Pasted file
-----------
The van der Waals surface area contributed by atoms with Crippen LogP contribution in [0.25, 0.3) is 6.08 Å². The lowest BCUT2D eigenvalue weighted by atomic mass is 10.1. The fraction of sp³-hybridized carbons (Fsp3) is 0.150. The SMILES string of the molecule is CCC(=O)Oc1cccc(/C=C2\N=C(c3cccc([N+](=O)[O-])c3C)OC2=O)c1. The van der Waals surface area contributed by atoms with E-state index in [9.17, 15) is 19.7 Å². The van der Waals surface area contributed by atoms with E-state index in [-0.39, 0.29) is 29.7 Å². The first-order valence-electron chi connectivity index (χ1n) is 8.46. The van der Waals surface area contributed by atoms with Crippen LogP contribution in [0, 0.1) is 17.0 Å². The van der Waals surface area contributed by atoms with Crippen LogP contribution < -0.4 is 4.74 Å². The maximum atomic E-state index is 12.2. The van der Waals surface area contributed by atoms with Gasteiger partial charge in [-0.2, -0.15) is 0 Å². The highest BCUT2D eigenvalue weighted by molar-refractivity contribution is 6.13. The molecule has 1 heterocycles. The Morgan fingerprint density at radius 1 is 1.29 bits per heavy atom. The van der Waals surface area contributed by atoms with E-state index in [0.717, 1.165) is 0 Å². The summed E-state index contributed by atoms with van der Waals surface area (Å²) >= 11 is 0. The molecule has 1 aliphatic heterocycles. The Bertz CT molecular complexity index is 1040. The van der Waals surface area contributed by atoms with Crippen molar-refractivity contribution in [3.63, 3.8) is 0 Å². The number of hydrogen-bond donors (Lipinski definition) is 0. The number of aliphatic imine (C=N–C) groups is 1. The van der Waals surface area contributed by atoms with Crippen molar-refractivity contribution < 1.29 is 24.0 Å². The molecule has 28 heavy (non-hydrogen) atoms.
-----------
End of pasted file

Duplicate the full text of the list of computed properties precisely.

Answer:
The van der Waals surface area contributed by atoms with Crippen LogP contribution in [0.25, 0.3) is 6.08 Å². The lowest BCUT2D eigenvalue weighted by atomic mass is 10.1. The fraction of sp³-hybridized carbons (Fsp3) is 0.150. The SMILES string of the molecule is CCC(=O)Oc1cccc(/C=C2\N=C(c3cccc([N+](=O)[O-])c3C)OC2=O)c1. The van der Waals surface area contributed by atoms with E-state index in [9.17, 15) is 19.7 Å². The van der Waals surface area contributed by atoms with E-state index in [-0.39, 0.29) is 29.7 Å². The first-order valence-electron chi connectivity index (χ1n) is 8.46. The van der Waals surface area contributed by atoms with Crippen LogP contribution in [0, 0.1) is 17.0 Å². The van der Waals surface area contributed by atoms with Crippen LogP contribution < -0.4 is 4.74 Å². The maximum atomic E-state index is 12.2. The van der Waals surface area contributed by atoms with Gasteiger partial charge in [-0.2, -0.15) is 0 Å². The highest BCUT2D eigenvalue weighted by molar-refractivity contribution is 6.13. The molecule has 1 heterocycles. The Morgan fingerprint density at radius 1 is 1.29 bits per heavy atom. The van der Waals surface area contributed by atoms with E-state index in [0.717, 1.165) is 0 Å². The summed E-state index contributed by atoms with van der Waals surface area (Å²) >= 11 is 0. The molecule has 1 aliphatic heterocycles. The Bertz CT molecular complexity index is 1040. The van der Waals surface area contributed by atoms with Crippen molar-refractivity contribution in [3.63, 3.8) is 0 Å². The number of hydrogen-bond donors (Lipinski definition) is 0. The number of aliphatic imine (C=N–C) groups is 1. The van der Waals surface area contributed by atoms with Crippen molar-refractivity contribution < 1.29 is 24.0 Å². The molecule has 28 heavy (non-hydrogen) atoms.